Myocardial systolic function as assessed by LV ejection fraction is preserved in CP. Respirophasic interventricular septal motion seen on both M-mode and 2D echocardiography is induced by abrupt ventricular volume changes and a reflection of enhanced ventricular interdependence. With less LV filling during early inspiration, the interventricular septum moves suddenly to the left. In expiration, the LV fills better, and the septum returns to a normal position. In addition, there is frequently a discrete septal “shudder” with each beat independent of breathing due to the differential filling rates of both ventricles in diastole. Biatrial enlargement and systemic venous congestion (inferior vena cava plethora) are non-specific findings, because they are encountered in both CP and RCM.

Pulsed-wave Doppler echocardiography

Because LV diastolic pressure is elevated and virtually all LV ventricular filling occurs in early diastole, mitral E-wave velocity is increased and deceleration time shortened (usually <160 ms) with a small or absent A-wave resembling a restrictive inflow pattern which is seen in both CP as well as RCM. Hatle et al [3] first described the mitral and tricuspid Doppler flow characteristics that are used in differentiating constriction from restriction. With inspiration, the dissociation of intrathoracic and intracardiac pressures results in a decrease in the initial driving pressure for left ventricular filling. Consequently, there is a decrease in peak mitral E-wave velocity by >25% during the first beat of inspiration, as well as prolongation of the isovolumic relaxation time (usually >20%). Ventricular interdependence is responsible for reciprocal changes in the trans-tricuspid inflow pattern with an inspiratory increase in peak E-wave velocity by >40%. Reverse changes do occur with expiration in both ventricles. Other investigators reported characteristic findings for respiratory changes in the pulmonary veins and hepatic veins [8]. In simplified terms, diastolic flow to the left heart decreases with inspiration, while opposite changes are observed for the right heart. However, subsequent larger studies discovered the absence of mitral inflow respiratory variation in one third of patients with CP [8,9].

Doppler findings may be misleading in some instances. First, in patients with any irregular rhythm (e.g., atrial fibrillation), respirophasic changes may still be seen, but are easily confounded by the varying RR interval. Second, markedly elevated left atrial pressure may blunt the respiratory variation in mitral E velocity due to a persistent high-pressure gradient and venous return to the left heart. Manoeuvres that decrease preload may unmask the characteristic respiratory Doppler variation [10]. Third, considerable respiratory fluctuation in intrathoracic pressure, such as that seen in chronic obstructive pulmonary disease (COPD), may mimic the respiratory variation in mitral and tricuspid inflow velocities encountered in CP. However, E/A ratio is lower, deceleration time is more prolonged and Doppler interrogation of the superior vena cava shows a marked increase in inspiratory systolic forward flow, which is not seen in patients with CP [11].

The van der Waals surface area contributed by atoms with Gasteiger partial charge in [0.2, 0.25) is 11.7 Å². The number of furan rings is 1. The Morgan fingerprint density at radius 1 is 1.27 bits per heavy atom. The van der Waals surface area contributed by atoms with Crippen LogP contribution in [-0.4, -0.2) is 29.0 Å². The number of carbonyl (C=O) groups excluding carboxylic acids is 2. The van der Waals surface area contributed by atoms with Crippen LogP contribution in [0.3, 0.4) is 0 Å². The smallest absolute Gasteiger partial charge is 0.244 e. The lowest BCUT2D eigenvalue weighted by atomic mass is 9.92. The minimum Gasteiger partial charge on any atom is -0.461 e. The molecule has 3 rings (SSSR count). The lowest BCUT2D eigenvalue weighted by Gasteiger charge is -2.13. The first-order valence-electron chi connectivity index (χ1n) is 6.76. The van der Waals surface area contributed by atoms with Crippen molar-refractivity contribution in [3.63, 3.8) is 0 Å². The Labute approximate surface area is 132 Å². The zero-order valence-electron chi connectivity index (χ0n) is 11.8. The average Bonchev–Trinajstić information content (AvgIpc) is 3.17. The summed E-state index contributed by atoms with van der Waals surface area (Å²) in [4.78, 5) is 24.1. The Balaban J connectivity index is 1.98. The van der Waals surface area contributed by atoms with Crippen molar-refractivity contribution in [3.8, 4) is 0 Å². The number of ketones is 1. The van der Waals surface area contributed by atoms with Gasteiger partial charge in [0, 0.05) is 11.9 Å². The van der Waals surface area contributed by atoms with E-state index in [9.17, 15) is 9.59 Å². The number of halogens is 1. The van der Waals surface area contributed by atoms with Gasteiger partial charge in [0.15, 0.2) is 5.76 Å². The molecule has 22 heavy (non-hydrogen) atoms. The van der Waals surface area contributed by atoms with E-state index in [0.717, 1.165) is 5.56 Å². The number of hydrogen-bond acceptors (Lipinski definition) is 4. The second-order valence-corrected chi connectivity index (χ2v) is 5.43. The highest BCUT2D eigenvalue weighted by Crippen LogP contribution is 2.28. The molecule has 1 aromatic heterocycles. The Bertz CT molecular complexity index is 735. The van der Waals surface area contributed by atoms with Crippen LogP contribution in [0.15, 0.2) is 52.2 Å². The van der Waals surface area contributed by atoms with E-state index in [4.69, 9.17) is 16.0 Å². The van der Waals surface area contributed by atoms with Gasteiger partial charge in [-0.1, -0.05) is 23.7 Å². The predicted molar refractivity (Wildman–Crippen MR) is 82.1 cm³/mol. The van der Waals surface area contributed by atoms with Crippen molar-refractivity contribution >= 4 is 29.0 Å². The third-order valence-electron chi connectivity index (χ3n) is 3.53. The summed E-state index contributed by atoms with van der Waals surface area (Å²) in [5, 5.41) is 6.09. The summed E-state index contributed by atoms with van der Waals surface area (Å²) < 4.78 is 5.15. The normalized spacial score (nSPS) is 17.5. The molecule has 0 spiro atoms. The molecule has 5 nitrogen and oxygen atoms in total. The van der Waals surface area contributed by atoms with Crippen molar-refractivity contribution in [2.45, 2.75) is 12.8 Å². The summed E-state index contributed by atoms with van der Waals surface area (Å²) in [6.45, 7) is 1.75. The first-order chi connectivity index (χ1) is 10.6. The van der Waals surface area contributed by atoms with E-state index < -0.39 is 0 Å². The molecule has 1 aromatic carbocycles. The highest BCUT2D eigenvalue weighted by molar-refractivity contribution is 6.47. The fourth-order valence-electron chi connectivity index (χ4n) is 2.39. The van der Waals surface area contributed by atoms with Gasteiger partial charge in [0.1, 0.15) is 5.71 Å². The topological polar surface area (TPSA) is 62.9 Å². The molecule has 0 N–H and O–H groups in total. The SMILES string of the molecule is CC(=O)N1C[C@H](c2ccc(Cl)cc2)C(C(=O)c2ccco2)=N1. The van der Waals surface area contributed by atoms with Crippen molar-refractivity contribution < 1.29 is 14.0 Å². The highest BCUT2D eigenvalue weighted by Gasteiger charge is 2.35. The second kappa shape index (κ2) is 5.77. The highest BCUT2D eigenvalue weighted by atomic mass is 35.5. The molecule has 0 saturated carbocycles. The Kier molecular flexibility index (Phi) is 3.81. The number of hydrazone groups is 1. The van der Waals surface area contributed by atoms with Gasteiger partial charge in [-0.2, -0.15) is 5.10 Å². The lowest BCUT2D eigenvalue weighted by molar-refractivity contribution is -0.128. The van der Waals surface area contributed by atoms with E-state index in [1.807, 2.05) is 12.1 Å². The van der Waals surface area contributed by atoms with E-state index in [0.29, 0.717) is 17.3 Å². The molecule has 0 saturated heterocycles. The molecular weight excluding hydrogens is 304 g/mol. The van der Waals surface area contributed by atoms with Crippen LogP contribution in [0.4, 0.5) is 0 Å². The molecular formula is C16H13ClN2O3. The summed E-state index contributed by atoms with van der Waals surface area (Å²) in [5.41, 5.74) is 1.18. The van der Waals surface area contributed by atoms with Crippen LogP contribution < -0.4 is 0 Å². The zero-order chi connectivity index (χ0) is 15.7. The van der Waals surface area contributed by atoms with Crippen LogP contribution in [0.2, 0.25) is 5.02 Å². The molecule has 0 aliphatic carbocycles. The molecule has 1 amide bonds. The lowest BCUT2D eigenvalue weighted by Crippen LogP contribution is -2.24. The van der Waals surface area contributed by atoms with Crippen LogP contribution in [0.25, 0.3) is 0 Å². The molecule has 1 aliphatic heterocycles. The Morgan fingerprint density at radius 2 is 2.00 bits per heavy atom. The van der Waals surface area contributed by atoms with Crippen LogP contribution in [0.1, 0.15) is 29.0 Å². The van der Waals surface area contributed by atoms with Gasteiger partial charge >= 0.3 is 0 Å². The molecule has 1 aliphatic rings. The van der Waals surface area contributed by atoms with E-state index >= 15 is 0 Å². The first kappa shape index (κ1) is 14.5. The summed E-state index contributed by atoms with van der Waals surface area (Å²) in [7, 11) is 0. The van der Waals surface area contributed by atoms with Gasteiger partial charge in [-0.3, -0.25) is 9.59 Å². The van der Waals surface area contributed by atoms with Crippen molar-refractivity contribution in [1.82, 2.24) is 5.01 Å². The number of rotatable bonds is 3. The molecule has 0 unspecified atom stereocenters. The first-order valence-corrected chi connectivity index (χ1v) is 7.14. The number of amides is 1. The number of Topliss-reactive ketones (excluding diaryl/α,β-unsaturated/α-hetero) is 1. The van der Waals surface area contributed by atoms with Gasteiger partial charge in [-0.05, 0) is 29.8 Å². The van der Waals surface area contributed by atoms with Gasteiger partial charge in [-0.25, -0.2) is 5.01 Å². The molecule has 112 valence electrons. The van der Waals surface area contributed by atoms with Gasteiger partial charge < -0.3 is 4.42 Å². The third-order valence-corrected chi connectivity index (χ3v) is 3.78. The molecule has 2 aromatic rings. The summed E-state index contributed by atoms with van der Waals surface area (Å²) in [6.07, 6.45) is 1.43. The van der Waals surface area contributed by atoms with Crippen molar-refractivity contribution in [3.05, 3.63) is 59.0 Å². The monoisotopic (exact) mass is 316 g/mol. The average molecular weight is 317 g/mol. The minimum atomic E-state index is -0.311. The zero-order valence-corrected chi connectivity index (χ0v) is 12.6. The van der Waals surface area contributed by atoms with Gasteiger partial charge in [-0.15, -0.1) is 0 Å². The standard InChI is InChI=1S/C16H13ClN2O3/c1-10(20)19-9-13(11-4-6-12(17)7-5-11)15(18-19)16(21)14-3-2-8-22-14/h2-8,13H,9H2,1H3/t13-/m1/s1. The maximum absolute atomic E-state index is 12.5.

Tissue Doppler and myocardial deformation imaging

Baseline 2D echocardiography often shows a hyperdynamic mitral annulus with exaggerated motion in patients with CP [12]. This phenomenon may be recognised with the naked eye on greyscale images, but is better appreciated by tissue Doppler imaging. In general, a mitral annular e’ velocity ³8 cm/s represents a discrete amplitude cut point to distinguish CP from RCM, possibly due to a greater contribution by the longitudinal movement of the left ventricle for diastolic filling and normal LV relaxation [13,14]. Also, due to the tethering of the adjacent fibrotic and scarred pericardium, which influences the lateral mitral annular translocation in patients with CP, the lateral e’ velocity is lower than the medial e’ velocity, a phenomenon termed annulus reversus [15], which is present in up to 75% of surgically proven CP [16].

For the same reason, the marked epicardial dysfunction in CP leads to impairment of circumferential shortening (also referred to as strain), and twist mechanics, whereas the subendocardial myocardial deformation (longitudinal strain) is well preserved in CP, but significantly reduced in RCM, predominantly affecting subendocardial fibres oriented in a longitudinal direction [17]. These two distinct patterns in longitudinal and circumferential LV mechanics are readily assessable by 2D speckle tracking, a relatively angle-independent technique that tracks unique intramyocardial features in greyscale B-mode images, referred to as speckles.

There is an inverse relation between the ratio of early transmitral to annular velocities (E/e’) and LV filling pressures (annulus paradoxus and E/e’ ratio should not be used to estimate LV filling pressures in patients with CP). The plausible explanation for this finding is the exaggerated longitudinal motion of the mitral annulus, despite high filling pressures [18]. As a secondary measure, colour M-mode flow propagation of LV filling may aid in the differential diagnosis between CP and RCM. The inflow velocity of the first aliasing is usually normal or markedly increased (usually >100 cm/s) in CP, but significantly lower in RCM [13].

Atrial fibrillation is a complication of both CP and RCM and makes the evaluation of dynamic respiratory changes by Doppler echocardiography challenging. Mitral flow velocity variation is related more to cardiac cycle length than to respiratory phase, but in the hepatic veins the diastolic flow reversals stay prominent during expiration [8,19]. Mitral annular velocities measured by tissue Doppler also remain a reliable parameter [19].